I’m a true believer of candidate empowerment, fully supporting the idea that candidates should feel comfortable leaving an interview when it’s conducted in a disrespectful, unacceptable manner.  While I don’t dispute the fact that these ugly situations happen, I believe it’s far more common for candidates to feel an interview is going very poorly due to reasons other than extreme conditions.  

If you’re like most people, you’ve probably been in a bad interview at some point in life. It doesn’t have to be a case where the person across the table is cursing at you, nor are they looking to violate your privacy rights by demanding to rummage through your purse. What might have felt like a great interview a few days ago can quickly disappear because the person asking the questions today doesn’t seem to gel with you as the person you met initially had. Or, perhaps, your future colleagues seem to fire a never-ending list of questions to your responses, citing they don’t fully get what you mean with your examples.

You might wonder if there is anything you can do in the heat of the moment. What can you do to save what might feel like you’re on a fast-sinking ship?

If you feel your interviewer has taken a challenging and unengaging approach while assessing you for a role, don’t panic. There are a few things to keep in mind if you find yourself in the hot seat, and when leaving the interview is not an option: 

  • Remain calm. Yes, it can be hard to keep your cool when the person across the table seems to be treating you like a hostile witness, or even, to be giving you the cold shoulder. Keep in mind that a range of interviewing styles exist, with an aggressive or unfriendly approach used more often than you realize. For example, the interviewer might be testing how you deal with a difficult situation common to the role, and will be looking at how you react. As some environments regularly interact with tough customers or circumstances, an interviewer may adopt a challenging style to see how you do with such criticism on the spot. It’s best to stay steady and unphased by the chaos, refraining from showing any obvious signs of anger or annoyance.
  • Don’t take things personally. Regardless of the interviewer’s intent, you must remind yourself that the interview is a test. Tests are meant to be challenging – and in professional settings, companies are in the right to query a prospect’s ability to perform under pressure-filled or uncomfortable situations. In general, remember that a test of your professional poise, judgment, and behavior is on display, and how you respond is under close observation.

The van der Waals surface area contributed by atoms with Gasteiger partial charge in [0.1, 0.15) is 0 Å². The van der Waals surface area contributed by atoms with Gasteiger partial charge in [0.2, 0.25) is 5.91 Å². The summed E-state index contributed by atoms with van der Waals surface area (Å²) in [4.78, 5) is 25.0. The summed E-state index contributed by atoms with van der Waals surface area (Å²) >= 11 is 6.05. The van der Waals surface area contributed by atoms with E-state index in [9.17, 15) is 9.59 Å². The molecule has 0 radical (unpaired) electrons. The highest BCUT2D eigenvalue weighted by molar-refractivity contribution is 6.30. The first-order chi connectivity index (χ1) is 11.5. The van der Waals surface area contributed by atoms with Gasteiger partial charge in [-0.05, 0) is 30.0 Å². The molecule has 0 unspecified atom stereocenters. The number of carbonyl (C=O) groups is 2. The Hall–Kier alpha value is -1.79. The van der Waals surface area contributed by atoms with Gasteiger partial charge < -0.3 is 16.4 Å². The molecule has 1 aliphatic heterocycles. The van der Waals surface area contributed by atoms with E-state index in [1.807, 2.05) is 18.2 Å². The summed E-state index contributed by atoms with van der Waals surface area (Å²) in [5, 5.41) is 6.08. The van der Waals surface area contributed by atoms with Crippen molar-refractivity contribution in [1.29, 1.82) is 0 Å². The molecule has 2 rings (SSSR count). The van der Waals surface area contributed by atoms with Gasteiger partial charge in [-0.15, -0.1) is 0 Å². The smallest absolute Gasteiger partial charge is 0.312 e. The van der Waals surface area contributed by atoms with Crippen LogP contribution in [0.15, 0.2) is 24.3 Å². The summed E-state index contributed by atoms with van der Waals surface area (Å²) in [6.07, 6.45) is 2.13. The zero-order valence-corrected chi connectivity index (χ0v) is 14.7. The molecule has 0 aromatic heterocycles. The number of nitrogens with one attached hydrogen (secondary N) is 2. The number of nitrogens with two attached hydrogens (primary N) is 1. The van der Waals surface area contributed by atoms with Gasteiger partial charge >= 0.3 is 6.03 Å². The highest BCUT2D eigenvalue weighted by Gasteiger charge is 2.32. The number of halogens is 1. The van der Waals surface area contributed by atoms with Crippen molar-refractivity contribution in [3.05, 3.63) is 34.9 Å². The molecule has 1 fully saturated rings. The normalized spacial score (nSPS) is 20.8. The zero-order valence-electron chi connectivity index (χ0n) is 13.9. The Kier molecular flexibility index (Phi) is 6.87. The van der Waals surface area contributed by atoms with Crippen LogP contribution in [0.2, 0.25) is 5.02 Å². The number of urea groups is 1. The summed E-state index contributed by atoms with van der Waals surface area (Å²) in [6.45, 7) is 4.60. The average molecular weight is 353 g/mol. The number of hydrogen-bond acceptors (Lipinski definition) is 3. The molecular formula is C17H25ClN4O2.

• Be a proactive participant. They might be throwing jabs at you to keep you off balance, but keep in mind that you are not a victim. Engage in the conversation; don’t appear down nor upset about the aggressive or unfriendly nature of the conversation. Instead, take this as an opportunity to move the discussion forward on a challenging topic. After all, the interview is a two-way conversation. You can show your poise under pressure and that you are there in the interview to equally engage by asking follow-up questions that don’t back down from the heat. For example, while another might provide a concise response to tricky questions hoping for it to be enough to conclude the dialogue, you may choose to show you’re not afraid to go ‘there’ and discuss the complicated topic. You may find yourself continuing the topic by asking the interviewer to clarify the company’s expectations around team management and performance after she drilled you on your past success to keep junior associates motivated.
  • Keep your energy level upbeat and confident. Similar to being a proactive participant, you want to match the energy level of your interviewer. If the person across the table doesn’t seem to miss a beat when asking you for your opinions or comments, make sure you return the same abundance of enthusiasm and interest in your response. In many cases, the interviewer is trying to gauge your physical demeanor as well as how you interact conversationally. Will you become discouraged? Angry? Agitated? Frightened? It’s best to show that you can handle any curveball with confidence.
  • Show social grace. Yes, it might have been an hour of your time that you’ve wished to have back. But as you’ve decided to commit to the interview anyway, show that you’re a candidate of character and of your word, without worrying about what other people do. Your actions alone contribute to your professional reputation. While others may fail to show you respect and integrity, you always have control over how you show up.

    How have you handled a bad interview? What things have served you well when in the interviewing hot seat? Share your thoughts here.